Sleep can help us consolidate memory

  Scientists use computer models to simulate different states of the brain (such as sleep and awake states) and found that when people are asleep, the brain will continue to repeat what they have learned during the day to help us reorganize our memories and effectively present them. The new and old memories are dynamic. In other words, even the old memory is not the final memory. It will be constantly updated and played back during sleep, which can prevent the memory from being forgotten and strengthen the memory.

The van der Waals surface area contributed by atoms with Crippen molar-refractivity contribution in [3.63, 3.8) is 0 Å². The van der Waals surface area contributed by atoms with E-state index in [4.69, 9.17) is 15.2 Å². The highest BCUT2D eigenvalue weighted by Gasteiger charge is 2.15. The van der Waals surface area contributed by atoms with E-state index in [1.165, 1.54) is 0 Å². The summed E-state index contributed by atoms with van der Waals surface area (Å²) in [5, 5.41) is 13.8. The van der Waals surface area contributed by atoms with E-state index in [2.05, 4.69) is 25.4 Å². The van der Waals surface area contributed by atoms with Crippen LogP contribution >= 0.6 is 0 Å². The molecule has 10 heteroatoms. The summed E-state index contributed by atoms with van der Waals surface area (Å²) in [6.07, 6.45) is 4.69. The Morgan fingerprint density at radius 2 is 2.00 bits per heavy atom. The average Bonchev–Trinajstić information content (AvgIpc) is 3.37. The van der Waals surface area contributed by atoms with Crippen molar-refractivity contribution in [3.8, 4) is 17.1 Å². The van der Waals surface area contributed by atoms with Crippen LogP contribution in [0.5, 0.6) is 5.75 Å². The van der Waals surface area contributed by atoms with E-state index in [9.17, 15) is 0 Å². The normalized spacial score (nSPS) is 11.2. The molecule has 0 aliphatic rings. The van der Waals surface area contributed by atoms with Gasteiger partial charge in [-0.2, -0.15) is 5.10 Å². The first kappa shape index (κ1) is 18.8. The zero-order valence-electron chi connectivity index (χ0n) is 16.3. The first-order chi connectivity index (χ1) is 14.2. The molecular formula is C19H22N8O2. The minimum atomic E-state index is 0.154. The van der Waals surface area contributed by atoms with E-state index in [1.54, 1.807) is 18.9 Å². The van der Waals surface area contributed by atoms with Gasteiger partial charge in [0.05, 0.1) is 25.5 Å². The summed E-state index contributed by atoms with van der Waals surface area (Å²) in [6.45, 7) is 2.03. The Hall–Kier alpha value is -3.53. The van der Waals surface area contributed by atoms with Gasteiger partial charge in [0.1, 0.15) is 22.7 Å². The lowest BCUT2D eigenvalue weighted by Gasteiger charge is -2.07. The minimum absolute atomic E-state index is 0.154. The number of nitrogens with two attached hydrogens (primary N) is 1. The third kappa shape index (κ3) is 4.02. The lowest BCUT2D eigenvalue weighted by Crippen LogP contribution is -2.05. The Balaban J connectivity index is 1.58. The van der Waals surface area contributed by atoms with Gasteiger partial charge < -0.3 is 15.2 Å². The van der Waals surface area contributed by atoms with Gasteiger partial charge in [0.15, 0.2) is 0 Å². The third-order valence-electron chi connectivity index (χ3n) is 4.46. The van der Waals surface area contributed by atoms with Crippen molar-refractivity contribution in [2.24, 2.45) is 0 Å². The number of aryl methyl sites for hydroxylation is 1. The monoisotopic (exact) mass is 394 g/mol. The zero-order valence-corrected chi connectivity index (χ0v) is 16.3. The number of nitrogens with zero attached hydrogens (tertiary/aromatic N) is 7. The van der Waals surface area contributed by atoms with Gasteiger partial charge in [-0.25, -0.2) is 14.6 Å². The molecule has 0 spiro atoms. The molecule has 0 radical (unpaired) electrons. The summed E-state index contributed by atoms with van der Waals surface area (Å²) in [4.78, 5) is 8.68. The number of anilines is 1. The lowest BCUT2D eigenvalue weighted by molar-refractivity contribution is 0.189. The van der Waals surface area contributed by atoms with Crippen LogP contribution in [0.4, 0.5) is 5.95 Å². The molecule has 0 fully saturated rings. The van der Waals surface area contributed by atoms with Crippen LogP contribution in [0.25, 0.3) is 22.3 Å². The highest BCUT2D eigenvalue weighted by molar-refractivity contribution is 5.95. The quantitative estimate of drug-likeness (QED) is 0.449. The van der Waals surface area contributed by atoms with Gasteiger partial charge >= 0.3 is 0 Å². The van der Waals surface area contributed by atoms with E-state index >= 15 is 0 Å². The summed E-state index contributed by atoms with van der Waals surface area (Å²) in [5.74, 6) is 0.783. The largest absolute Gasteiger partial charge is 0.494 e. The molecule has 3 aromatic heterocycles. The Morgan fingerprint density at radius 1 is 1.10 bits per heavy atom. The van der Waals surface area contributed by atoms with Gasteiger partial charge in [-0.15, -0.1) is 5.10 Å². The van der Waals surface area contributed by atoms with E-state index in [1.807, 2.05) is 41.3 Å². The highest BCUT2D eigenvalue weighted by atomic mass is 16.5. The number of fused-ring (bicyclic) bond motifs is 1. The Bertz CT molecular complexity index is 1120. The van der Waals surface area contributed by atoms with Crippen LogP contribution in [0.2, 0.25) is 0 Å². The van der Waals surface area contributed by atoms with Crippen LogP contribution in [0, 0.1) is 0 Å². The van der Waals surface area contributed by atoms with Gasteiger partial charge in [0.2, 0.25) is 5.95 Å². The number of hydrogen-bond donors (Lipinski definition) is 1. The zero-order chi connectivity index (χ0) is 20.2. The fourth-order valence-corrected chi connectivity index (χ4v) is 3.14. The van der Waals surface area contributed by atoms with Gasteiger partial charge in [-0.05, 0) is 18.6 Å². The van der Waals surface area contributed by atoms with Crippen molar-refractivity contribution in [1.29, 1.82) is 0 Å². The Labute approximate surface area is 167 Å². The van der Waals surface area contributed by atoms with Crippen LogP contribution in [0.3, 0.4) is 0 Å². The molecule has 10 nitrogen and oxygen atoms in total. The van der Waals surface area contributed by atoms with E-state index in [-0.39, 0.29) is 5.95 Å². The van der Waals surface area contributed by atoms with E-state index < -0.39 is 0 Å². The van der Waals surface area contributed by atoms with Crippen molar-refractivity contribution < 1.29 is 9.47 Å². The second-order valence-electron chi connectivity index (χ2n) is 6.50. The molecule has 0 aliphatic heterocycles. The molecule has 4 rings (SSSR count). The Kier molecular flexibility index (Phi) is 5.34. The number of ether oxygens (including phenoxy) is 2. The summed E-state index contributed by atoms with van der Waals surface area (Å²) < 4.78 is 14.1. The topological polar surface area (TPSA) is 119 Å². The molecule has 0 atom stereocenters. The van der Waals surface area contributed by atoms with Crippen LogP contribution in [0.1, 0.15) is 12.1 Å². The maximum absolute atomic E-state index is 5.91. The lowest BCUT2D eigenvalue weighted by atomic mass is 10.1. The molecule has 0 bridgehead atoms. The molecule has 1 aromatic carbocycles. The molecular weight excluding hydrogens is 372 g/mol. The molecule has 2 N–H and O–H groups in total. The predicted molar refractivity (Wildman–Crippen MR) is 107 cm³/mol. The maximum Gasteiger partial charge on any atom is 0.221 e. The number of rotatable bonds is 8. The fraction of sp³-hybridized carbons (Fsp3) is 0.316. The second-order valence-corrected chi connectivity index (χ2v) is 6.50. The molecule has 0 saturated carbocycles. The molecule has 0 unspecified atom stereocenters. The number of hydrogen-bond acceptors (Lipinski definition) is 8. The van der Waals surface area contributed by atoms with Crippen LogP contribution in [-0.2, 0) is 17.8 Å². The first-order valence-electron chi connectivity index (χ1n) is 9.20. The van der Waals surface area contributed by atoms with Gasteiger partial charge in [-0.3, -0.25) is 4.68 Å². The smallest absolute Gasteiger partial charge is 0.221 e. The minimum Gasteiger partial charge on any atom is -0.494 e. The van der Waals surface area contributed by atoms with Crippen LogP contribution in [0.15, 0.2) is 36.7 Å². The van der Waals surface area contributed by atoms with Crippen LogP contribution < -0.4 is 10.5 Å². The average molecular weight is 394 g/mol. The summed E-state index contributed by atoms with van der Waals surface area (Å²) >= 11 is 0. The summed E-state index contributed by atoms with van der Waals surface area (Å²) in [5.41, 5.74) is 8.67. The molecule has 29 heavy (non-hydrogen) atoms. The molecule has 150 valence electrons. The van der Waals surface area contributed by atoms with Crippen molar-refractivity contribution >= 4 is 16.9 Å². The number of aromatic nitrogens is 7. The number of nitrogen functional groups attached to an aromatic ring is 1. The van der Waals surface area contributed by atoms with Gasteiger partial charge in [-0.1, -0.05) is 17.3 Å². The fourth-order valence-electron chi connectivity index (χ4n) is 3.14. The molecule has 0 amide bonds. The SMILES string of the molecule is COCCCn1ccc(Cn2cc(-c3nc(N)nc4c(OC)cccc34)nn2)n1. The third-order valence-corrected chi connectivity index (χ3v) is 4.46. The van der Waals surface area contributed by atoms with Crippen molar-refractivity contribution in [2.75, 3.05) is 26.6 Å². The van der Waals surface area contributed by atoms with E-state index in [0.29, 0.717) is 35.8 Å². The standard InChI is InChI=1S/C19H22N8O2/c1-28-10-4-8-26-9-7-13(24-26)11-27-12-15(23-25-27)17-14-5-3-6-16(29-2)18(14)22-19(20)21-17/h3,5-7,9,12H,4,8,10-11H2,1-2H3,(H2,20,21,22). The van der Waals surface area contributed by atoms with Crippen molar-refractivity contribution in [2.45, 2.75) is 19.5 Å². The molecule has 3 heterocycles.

We have new memories every day, which will compete with the original memories, and sleep can help the brain to accommodate all memories. For example, when we first learn to play badminton, the brain stores the memory of learning badminton skills, and then when we learn to play basketball, basketball skills will become new memories in the brain. Sleep can ensure that the memory of basketball skills will not erase the memory of badminton skills, and make the memory of two different skills stored in the brain.
  The research may help improve our memory or learning ability, and it may be especially important for the elderly or people with learning disabilities.